Lawmakers in Hawaii are taking on an issue few coastal states are ready to address: Where do you allow new real estate developments when scientists are predicting up to three-to-six feet of sea level rise by the end of this century?
The answer could have a huge impact on real estate developers, builders and people seeking affordable housing.
According to a report on Honolulu Civil Beat, some legislators in Hawaii are promoting a bill that would prevent new construction in areas below 6 1/2 feet of the current sea level. With land elevations varying greatly, that would still allow some construction right on the shore while developers wouldn’t be allowed within a half mile of beaches in other areas. Builders in Honolulu say that limit would prevent them from constructing many new developments, including projects that would be sold at a more affordable price point.
The stakes are high for Hawaii. Scientists predict that even 3.2 feet of sea level rise by 2100 would displace more than 13,000 people and lead to $12.9 billion in economic losses in Oahu alone.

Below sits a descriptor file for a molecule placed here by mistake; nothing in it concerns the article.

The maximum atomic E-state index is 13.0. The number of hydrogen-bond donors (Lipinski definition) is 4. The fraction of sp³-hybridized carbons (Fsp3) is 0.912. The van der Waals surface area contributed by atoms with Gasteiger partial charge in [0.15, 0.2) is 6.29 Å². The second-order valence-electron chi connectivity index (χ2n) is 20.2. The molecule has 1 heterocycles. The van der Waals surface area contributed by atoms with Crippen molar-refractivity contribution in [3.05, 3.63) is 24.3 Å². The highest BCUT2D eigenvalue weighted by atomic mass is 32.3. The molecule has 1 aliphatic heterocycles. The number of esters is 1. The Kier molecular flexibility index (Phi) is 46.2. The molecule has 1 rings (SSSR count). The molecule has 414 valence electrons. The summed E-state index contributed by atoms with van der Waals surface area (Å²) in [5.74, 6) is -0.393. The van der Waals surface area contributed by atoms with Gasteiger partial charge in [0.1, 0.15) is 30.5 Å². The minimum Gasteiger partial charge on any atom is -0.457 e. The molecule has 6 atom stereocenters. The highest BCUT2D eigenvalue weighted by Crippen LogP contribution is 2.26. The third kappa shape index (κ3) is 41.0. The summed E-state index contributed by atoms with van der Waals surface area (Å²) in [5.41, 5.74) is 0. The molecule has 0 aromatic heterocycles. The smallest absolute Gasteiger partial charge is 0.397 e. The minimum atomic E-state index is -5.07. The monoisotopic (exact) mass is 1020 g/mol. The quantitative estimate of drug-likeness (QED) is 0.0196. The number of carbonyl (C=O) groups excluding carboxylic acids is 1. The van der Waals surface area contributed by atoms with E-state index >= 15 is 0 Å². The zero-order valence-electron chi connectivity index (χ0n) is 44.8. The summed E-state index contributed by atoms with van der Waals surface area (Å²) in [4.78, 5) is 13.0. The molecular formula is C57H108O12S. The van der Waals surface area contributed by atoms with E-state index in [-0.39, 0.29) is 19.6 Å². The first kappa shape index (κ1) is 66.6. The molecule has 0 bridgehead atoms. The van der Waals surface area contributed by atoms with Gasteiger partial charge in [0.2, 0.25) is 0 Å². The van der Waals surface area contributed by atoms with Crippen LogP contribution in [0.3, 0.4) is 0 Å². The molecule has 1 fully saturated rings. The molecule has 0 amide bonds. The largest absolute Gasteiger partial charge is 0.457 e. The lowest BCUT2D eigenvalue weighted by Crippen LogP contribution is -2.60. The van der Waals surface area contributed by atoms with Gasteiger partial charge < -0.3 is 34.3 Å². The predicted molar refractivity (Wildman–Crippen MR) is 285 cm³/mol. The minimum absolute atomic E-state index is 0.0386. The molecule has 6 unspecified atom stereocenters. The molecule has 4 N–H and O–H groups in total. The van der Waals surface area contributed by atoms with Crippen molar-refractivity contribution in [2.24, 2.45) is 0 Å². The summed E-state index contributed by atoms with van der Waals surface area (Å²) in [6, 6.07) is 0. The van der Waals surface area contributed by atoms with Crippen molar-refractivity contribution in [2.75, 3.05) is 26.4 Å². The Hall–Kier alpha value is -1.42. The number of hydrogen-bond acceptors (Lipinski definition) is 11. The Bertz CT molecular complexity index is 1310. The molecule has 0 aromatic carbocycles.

As in other states, there are areas in Hawaii where coastal real estate is already experiencing flooding due to rising seas. Finding solutions that serve the needs of current generations while looking out for the future is a difficult political tightrope to walk. Further complicating the issue is the fact that the burning of fossil fuels, global warming, and rising sea levels are continuing at an accelerating pace, which makes it difficult to issue the accurate predictions coastal communities need for planning purposes.
That Hawaii is discussing this difficult issue is commendable. Other states need to step up to the plate to protect people and property.